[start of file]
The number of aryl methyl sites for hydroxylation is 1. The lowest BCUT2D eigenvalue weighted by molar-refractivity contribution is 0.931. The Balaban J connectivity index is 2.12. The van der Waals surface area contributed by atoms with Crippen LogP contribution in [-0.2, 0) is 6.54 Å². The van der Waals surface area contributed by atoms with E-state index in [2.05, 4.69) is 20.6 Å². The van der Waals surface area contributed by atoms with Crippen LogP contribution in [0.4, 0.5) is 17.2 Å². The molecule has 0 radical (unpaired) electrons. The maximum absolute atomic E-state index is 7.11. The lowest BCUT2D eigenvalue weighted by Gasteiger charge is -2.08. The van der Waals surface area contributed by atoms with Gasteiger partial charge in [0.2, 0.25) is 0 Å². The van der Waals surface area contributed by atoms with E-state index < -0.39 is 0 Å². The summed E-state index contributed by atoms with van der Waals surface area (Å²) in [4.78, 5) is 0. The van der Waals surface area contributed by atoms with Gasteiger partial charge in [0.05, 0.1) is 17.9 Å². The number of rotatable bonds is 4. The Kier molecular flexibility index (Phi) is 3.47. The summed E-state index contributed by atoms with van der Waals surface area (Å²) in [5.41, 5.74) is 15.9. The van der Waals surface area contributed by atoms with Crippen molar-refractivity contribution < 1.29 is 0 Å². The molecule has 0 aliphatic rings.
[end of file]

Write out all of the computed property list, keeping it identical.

The number of aryl methyl sites for hydroxylation is 1. The lowest BCUT2D eigenvalue weighted by molar-refractivity contribution is 0.931. The Balaban J connectivity index is 2.12. The van der Waals surface area contributed by atoms with Crippen LogP contribution in [-0.2, 0) is 6.54 Å². The van der Waals surface area contributed by atoms with E-state index in [2.05, 4.69) is 20.6 Å². The van der Waals surface area contributed by atoms with Crippen LogP contribution in [0.4, 0.5) is 17.2 Å². The molecule has 0 radical (unpaired) electrons. The maximum absolute atomic E-state index is 7.11. The lowest BCUT2D eigenvalue weighted by Gasteiger charge is -2.08. The van der Waals surface area contributed by atoms with Gasteiger partial charge in [0.2, 0.25) is 0 Å². The van der Waals surface area contributed by atoms with E-state index < -0.39 is 0 Å². The summed E-state index contributed by atoms with van der Waals surface area (Å²) in [4.78, 5) is 0. The van der Waals surface area contributed by atoms with Gasteiger partial charge in [0.05, 0.1) is 17.9 Å². The number of rotatable bonds is 4. The Kier molecular flexibility index (Phi) is 3.47. The summed E-state index contributed by atoms with van der Waals surface area (Å²) in [5.41, 5.74) is 15.9. The van der Waals surface area contributed by atoms with Crippen molar-refractivity contribution < 1.29 is 0 Å². The molecule has 0 aliphatic rings.